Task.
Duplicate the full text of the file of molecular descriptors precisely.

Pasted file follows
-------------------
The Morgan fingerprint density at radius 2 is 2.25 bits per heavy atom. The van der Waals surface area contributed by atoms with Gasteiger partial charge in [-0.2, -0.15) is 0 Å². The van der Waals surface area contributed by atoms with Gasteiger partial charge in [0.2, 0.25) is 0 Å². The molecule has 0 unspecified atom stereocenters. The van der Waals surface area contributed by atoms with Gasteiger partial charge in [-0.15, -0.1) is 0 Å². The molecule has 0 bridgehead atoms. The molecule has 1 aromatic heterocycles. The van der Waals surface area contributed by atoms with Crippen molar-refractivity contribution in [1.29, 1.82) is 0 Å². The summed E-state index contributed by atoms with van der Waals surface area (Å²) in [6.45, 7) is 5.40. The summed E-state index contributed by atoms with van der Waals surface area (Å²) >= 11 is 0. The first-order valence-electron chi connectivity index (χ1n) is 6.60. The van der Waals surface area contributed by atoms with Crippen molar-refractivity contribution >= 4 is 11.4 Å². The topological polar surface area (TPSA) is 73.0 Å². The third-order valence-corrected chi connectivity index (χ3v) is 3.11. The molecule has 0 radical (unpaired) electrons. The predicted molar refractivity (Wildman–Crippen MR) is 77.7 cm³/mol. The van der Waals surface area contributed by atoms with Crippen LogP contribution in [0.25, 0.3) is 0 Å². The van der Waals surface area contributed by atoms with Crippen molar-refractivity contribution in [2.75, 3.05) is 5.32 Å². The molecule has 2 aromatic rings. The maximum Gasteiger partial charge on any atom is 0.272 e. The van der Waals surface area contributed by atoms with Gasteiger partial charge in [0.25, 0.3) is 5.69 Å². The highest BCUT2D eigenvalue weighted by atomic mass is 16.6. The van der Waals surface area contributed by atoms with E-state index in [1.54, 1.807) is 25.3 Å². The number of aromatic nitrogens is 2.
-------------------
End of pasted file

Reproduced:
The Morgan fingerprint density at radius 2 is 2.25 bits per heavy atom. The van der Waals surface area contributed by atoms with Gasteiger partial charge in [-0.2, -0.15) is 0 Å². The van der Waals surface area contributed by atoms with Gasteiger partial charge in [0.2, 0.25) is 0 Å². The molecule has 0 unspecified atom stereocenters. The van der Waals surface area contributed by atoms with Gasteiger partial charge in [-0.15, -0.1) is 0 Å². The molecule has 0 bridgehead atoms. The molecule has 1 aromatic heterocycles. The van der Waals surface area contributed by atoms with Crippen molar-refractivity contribution in [1.29, 1.82) is 0 Å². The summed E-state index contributed by atoms with van der Waals surface area (Å²) in [6.45, 7) is 5.40. The summed E-state index contributed by atoms with van der Waals surface area (Å²) >= 11 is 0. The first-order valence-electron chi connectivity index (χ1n) is 6.60. The van der Waals surface area contributed by atoms with Crippen molar-refractivity contribution >= 4 is 11.4 Å². The topological polar surface area (TPSA) is 73.0 Å². The third-order valence-corrected chi connectivity index (χ3v) is 3.11. The molecule has 0 radical (unpaired) electrons. The predicted molar refractivity (Wildman–Crippen MR) is 77.7 cm³/mol. The van der Waals surface area contributed by atoms with Crippen LogP contribution in [0.25, 0.3) is 0 Å². The van der Waals surface area contributed by atoms with Crippen molar-refractivity contribution in [2.75, 3.05) is 5.32 Å². The molecule has 2 aromatic rings. The maximum Gasteiger partial charge on any atom is 0.272 e. The van der Waals surface area contributed by atoms with Gasteiger partial charge in [0.25, 0.3) is 5.69 Å². The highest BCUT2D eigenvalue weighted by atomic mass is 16.6. The van der Waals surface area contributed by atoms with E-state index in [1.54, 1.807) is 25.3 Å². The number of aromatic nitrogens is 2.